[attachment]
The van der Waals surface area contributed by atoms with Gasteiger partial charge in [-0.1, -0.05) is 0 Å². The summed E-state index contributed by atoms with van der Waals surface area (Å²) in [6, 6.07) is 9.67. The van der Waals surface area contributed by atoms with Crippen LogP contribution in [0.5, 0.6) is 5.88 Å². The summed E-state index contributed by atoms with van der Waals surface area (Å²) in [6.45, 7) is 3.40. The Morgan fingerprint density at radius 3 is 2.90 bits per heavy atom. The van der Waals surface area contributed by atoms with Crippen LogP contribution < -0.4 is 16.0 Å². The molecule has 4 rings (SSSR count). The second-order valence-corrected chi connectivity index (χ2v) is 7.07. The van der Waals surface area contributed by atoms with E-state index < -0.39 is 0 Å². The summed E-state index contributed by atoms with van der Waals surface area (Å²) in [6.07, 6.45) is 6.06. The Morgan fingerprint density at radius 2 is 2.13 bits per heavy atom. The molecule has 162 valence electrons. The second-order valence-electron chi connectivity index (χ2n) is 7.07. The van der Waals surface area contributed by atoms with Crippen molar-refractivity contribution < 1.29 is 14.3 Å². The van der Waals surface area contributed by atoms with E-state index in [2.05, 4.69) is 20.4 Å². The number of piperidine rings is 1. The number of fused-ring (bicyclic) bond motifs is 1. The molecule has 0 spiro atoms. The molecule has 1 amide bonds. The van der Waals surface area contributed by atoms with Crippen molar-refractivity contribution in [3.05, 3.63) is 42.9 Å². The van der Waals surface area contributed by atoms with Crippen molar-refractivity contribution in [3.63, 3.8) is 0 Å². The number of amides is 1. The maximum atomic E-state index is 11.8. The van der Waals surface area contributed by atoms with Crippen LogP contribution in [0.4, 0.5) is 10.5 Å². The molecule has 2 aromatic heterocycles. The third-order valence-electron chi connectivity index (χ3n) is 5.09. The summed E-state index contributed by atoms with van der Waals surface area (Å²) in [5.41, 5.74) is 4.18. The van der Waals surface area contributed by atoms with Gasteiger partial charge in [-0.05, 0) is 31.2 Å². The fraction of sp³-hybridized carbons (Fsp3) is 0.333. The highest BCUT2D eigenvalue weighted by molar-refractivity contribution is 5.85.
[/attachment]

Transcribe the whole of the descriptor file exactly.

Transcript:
The van der Waals surface area contributed by atoms with Gasteiger partial charge in [-0.1, -0.05) is 0 Å². The summed E-state index contributed by atoms with van der Waals surface area (Å²) in [6, 6.07) is 9.67. The van der Waals surface area contributed by atoms with Crippen LogP contribution in [0.5, 0.6) is 5.88 Å². The summed E-state index contributed by atoms with van der Waals surface area (Å²) in [6.45, 7) is 3.40. The Morgan fingerprint density at radius 3 is 2.90 bits per heavy atom. The van der Waals surface area contributed by atoms with Crippen LogP contribution < -0.4 is 16.0 Å². The molecule has 4 rings (SSSR count). The second-order valence-corrected chi connectivity index (χ2v) is 7.07. The van der Waals surface area contributed by atoms with E-state index < -0.39 is 0 Å². The summed E-state index contributed by atoms with van der Waals surface area (Å²) in [6.07, 6.45) is 6.06. The Morgan fingerprint density at radius 2 is 2.13 bits per heavy atom. The molecule has 162 valence electrons. The second-order valence-electron chi connectivity index (χ2n) is 7.07. The van der Waals surface area contributed by atoms with Crippen molar-refractivity contribution < 1.29 is 14.3 Å². The van der Waals surface area contributed by atoms with E-state index in [2.05, 4.69) is 20.4 Å². The number of piperidine rings is 1. The number of fused-ring (bicyclic) bond motifs is 1. The molecule has 0 spiro atoms. The molecule has 1 amide bonds. The van der Waals surface area contributed by atoms with Crippen molar-refractivity contribution in [3.05, 3.63) is 42.9 Å². The van der Waals surface area contributed by atoms with Crippen molar-refractivity contribution in [3.63, 3.8) is 0 Å². The number of amides is 1. The maximum atomic E-state index is 11.8. The van der Waals surface area contributed by atoms with Crippen LogP contribution in [0.4, 0.5) is 10.5 Å². The molecule has 2 aromatic heterocycles. The third-order valence-electron chi connectivity index (χ3n) is 5.09. The summed E-state index contributed by atoms with van der Waals surface area (Å²) in [5.41, 5.74) is 4.18. The van der Waals surface area contributed by atoms with Gasteiger partial charge in [-0.05, 0) is 31.2 Å². The fraction of sp³-hybridized carbons (Fsp3) is 0.333. The highest BCUT2D eigenvalue weighted by molar-refractivity contribution is 5.85.